Monday, 24 September 2012

Cookbooks - My Essentials

A few weeks ago when I was in Virginia, I got to hear about the adventures of a sweet friend of mine. She recently moved her life to a teensy island in the Bahamas, much like the one I lived on for a few years straight out of college. It was fun to hear about her life there because it was almost like someone telling me my own story all over again.

One part of her life that came up was how boring the food was. The store only offers the same basic items. Anything beyond those is either too expensive for regular consumption or completely non-existant. I remember filling my suitcase with sesame oil and cumin during trips stateside to take back to my island with me. Fortunately I made two good friends that really took my hand and taught me the ropes of how to feed myself well on an island. One was an American woman who wintered down there in a home only a few minutes from mine. The other was a German vegetarian who lived there because her husband was Bahamian. They helped me see how much you could do with the twelve available vegetables (some fresh, some canned) and locally caught fish. One taught me to think out of the box. The other taught me to read cookbooks.

I've got a number of cookbooks on my shelf. I actually have a few more tucked away in a cabinet, but these are the ones I reference the most. Honestly, with food blogs being so easily accessible they're more than I need. But if I had to tell someone who was learning to cook from scratch (on a teeny tiny island with limited options) what to get here are my top picks:

1. Mark Bittman's How to Cook Everything - I'm 100% certain you could live with this as your one and only cookbook. It honestly is how to cook everything (pad thai, meatloaf, apple pie, homemade pasta). But even better than that, it's not organized by meal course (appetizer, side dish, entree, etc.) which was a trait that used to frustrate me about cookbooks when I was a beginner. HTCE is organized by food type. For example, there is a chapter on vegetables and it has every vegetable in there in alphabetical order. Want to know how to cook eggplant? Look it up in the vegetable chapter and find a write up on what eggplant is, how to buy it, how to prepare it, what it's good for, and a few recipes that showcase it. I had the original version but the island heat did something to the glue and all the pages fell out. I replaced it with the Tenth Anniversary Edition and I've loved it just as much. It's so full of information that sometimes I just read it before bed. Try it. You'll be totally inspired to cook up something great the next week.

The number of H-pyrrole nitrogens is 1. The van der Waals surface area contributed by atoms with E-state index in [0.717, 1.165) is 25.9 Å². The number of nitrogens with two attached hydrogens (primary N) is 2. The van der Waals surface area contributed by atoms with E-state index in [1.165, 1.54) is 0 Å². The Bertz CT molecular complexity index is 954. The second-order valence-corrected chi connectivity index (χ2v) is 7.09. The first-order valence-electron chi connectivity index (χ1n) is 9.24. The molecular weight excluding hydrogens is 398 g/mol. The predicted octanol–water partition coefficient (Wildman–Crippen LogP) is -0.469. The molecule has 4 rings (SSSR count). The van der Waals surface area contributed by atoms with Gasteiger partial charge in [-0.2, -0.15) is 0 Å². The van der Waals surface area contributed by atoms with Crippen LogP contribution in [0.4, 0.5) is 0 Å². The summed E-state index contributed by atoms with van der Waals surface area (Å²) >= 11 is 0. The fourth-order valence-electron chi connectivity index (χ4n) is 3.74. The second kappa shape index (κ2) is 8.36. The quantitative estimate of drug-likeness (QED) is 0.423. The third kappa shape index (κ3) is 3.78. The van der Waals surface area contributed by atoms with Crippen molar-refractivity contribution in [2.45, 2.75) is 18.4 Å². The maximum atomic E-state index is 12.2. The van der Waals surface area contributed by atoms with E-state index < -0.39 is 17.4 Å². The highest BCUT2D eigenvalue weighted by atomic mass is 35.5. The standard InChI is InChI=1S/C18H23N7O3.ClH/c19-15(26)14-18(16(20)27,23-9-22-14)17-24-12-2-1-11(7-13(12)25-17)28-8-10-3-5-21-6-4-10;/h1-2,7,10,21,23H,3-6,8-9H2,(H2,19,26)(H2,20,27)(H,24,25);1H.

2. Sally Schneider's The Improvisational Cook - This was one I saw in the St Thomas bookstore and begged Seth to get it for me for my birthday. And a few months later he did. It teaches you how to break down recipes. How do you take a recipe for a lemon thyme jam and come up with an original recipe for tangelo tarts? This book will give you the confidence to try. I created a recipe once for homemade peach and honey jello using the skills and thought process this book imparts. There are a lot of words. It's more of a teaching book. Low on the recipes. But it gets the creative juices flowing.

4. Eric Treuille's Bread - This cookbook served me well for my first few years of baking. It has breads from all around the world broken up by type (yeast breads, enriched breads, flat breads, etc.). There are also a few chapters in the beginning about the bread-making process that would be great for beginners to read through. I can't say I've ever had any bread go wrong that I've baked from this book. (Except pita bread...but I can't even get my Syrian grandmother's authentic pita recipe to work for me.) That being said, I'm wondering if one of Peter Reinhart's books (maybe The Bread Baker's Apprentice) may be more extensive replacement. It may or may not be good for a beginner but if you've already got experience with bread it seems like a good next step. I certainly would not be unhappy to unwrap it on Christmas or for a birthday.

And I've got one honorable mention:

4. Cook's Illustrated's The New Best Recipe - I love Cook's Illustrated magazines. Their recipes can be complicated but they never go wrong. But for $30 a year, I figured why not try out their cookbook instead. It's not a comprehensive cookbook like How to Cook Everything but all the recipes that are in there are the best I've found. Don't make it your first cookbook but if you've already got a good basic cookbook, it's a great addition.

I wish I'd had these four cookbooks long ago when I lived in the Bahamas. Well, maybe not the last one. Too many ingredients I'd have had to import. But first three would have gotten me through a lot of years of grilled cheese sandwiches. I was actually able to borrow the Bread book from my friend Penny when she'd go back to the states every summer. It was a lifesaver when I was craving something other than white sandwich bread. Any cookbooks that you can't live without that I missed?

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